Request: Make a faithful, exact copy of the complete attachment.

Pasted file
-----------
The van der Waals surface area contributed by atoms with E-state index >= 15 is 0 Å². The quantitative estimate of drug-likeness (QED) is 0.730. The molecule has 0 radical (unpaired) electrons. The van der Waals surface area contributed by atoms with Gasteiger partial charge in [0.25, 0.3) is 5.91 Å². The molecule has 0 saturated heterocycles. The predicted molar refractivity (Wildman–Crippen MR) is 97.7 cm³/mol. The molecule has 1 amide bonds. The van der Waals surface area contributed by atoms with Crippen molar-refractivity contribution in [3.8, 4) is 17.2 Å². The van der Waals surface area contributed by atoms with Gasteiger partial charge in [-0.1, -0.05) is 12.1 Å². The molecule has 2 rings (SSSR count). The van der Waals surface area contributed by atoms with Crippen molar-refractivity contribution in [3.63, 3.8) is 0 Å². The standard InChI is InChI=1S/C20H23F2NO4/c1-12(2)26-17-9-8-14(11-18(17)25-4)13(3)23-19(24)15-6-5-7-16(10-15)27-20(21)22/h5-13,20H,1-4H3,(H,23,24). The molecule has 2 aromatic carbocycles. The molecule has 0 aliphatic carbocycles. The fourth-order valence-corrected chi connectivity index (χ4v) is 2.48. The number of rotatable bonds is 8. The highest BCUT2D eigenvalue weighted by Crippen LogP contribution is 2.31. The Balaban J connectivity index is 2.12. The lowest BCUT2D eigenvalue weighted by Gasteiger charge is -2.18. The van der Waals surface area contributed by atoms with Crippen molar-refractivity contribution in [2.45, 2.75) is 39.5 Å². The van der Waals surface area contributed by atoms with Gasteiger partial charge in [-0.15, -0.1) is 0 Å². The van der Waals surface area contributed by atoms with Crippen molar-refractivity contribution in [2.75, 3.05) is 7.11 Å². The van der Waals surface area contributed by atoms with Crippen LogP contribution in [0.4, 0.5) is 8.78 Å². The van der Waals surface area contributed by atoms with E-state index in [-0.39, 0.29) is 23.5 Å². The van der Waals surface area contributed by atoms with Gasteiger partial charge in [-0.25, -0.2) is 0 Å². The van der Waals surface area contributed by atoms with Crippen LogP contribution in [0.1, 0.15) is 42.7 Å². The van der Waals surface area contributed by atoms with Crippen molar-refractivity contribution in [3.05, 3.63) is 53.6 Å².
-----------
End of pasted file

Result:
The van der Waals surface area contributed by atoms with E-state index >= 15 is 0 Å². The quantitative estimate of drug-likeness (QED) is 0.730. The molecule has 0 radical (unpaired) electrons. The van der Waals surface area contributed by atoms with Gasteiger partial charge in [0.25, 0.3) is 5.91 Å². The molecule has 0 saturated heterocycles. The predicted molar refractivity (Wildman–Crippen MR) is 97.7 cm³/mol. The molecule has 1 amide bonds. The van der Waals surface area contributed by atoms with Crippen molar-refractivity contribution in [3.8, 4) is 17.2 Å². The van der Waals surface area contributed by atoms with Gasteiger partial charge in [-0.1, -0.05) is 12.1 Å². The molecule has 2 rings (SSSR count). The van der Waals surface area contributed by atoms with Crippen molar-refractivity contribution in [3.63, 3.8) is 0 Å². The standard InChI is InChI=1S/C20H23F2NO4/c1-12(2)26-17-9-8-14(11-18(17)25-4)13(3)23-19(24)15-6-5-7-16(10-15)27-20(21)22/h5-13,20H,1-4H3,(H,23,24). The molecule has 2 aromatic carbocycles. The molecule has 0 aliphatic carbocycles. The fourth-order valence-corrected chi connectivity index (χ4v) is 2.48. The number of rotatable bonds is 8. The highest BCUT2D eigenvalue weighted by Crippen LogP contribution is 2.31. The Balaban J connectivity index is 2.12. The lowest BCUT2D eigenvalue weighted by Gasteiger charge is -2.18. The van der Waals surface area contributed by atoms with Crippen molar-refractivity contribution in [2.45, 2.75) is 39.5 Å². The van der Waals surface area contributed by atoms with Gasteiger partial charge in [-0.15, -0.1) is 0 Å². The van der Waals surface area contributed by atoms with Crippen molar-refractivity contribution in [2.75, 3.05) is 7.11 Å². The van der Waals surface area contributed by atoms with Crippen LogP contribution in [0.4, 0.5) is 8.78 Å². The van der Waals surface area contributed by atoms with E-state index in [-0.39, 0.29) is 23.5 Å². The van der Waals surface area contributed by atoms with Gasteiger partial charge in [-0.25, -0.2) is 0 Å². The van der Waals surface area contributed by atoms with Crippen LogP contribution in [0.1, 0.15) is 42.7 Å². The van der Waals surface area contributed by atoms with Crippen molar-refractivity contribution in [3.05, 3.63) is 53.6 Å².